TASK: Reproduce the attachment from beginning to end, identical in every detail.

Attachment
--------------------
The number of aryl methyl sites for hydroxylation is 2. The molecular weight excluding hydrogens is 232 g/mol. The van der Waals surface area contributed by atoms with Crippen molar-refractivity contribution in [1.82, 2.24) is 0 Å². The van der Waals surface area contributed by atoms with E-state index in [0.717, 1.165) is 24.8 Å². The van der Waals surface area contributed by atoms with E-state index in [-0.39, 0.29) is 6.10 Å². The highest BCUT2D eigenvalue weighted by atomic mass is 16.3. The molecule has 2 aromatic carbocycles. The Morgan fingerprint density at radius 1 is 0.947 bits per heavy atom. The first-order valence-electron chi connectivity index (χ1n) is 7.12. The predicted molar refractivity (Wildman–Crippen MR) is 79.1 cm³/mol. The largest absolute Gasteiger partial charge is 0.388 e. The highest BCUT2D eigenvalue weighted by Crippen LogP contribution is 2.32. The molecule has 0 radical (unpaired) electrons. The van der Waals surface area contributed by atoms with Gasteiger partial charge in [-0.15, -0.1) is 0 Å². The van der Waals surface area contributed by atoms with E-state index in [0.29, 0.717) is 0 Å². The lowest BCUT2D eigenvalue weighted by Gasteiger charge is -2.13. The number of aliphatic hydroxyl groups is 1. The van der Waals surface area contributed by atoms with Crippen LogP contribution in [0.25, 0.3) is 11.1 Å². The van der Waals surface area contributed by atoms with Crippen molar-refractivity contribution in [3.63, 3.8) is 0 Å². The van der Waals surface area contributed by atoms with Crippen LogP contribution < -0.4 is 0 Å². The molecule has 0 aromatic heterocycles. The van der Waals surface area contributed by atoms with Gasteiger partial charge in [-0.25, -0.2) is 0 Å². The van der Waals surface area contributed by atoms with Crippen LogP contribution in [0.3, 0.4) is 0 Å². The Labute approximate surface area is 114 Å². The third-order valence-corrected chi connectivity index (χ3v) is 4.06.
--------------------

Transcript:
The number of aryl methyl sites for hydroxylation is 2. The molecular weight excluding hydrogens is 232 g/mol. The van der Waals surface area contributed by atoms with Crippen molar-refractivity contribution in [1.82, 2.24) is 0 Å². The van der Waals surface area contributed by atoms with E-state index in [0.717, 1.165) is 24.8 Å². The van der Waals surface area contributed by atoms with E-state index in [-0.39, 0.29) is 6.10 Å². The highest BCUT2D eigenvalue weighted by atomic mass is 16.3. The molecule has 2 aromatic carbocycles. The Morgan fingerprint density at radius 1 is 0.947 bits per heavy atom. The first-order valence-electron chi connectivity index (χ1n) is 7.12. The predicted molar refractivity (Wildman–Crippen MR) is 79.1 cm³/mol. The largest absolute Gasteiger partial charge is 0.388 e. The highest BCUT2D eigenvalue weighted by Crippen LogP contribution is 2.32. The molecule has 0 radical (unpaired) electrons. The van der Waals surface area contributed by atoms with Gasteiger partial charge in [-0.15, -0.1) is 0 Å². The van der Waals surface area contributed by atoms with E-state index in [0.29, 0.717) is 0 Å². The lowest BCUT2D eigenvalue weighted by Gasteiger charge is -2.13. The number of aliphatic hydroxyl groups is 1. The van der Waals surface area contributed by atoms with Crippen LogP contribution in [0.25, 0.3) is 11.1 Å². The van der Waals surface area contributed by atoms with Crippen molar-refractivity contribution in [3.63, 3.8) is 0 Å². The van der Waals surface area contributed by atoms with Crippen LogP contribution < -0.4 is 0 Å². The molecule has 0 aromatic heterocycles. The van der Waals surface area contributed by atoms with Gasteiger partial charge in [-0.25, -0.2) is 0 Å². The van der Waals surface area contributed by atoms with Crippen LogP contribution in [0.3, 0.4) is 0 Å². The Labute approximate surface area is 114 Å². The third-order valence-corrected chi connectivity index (χ3v) is 4.06.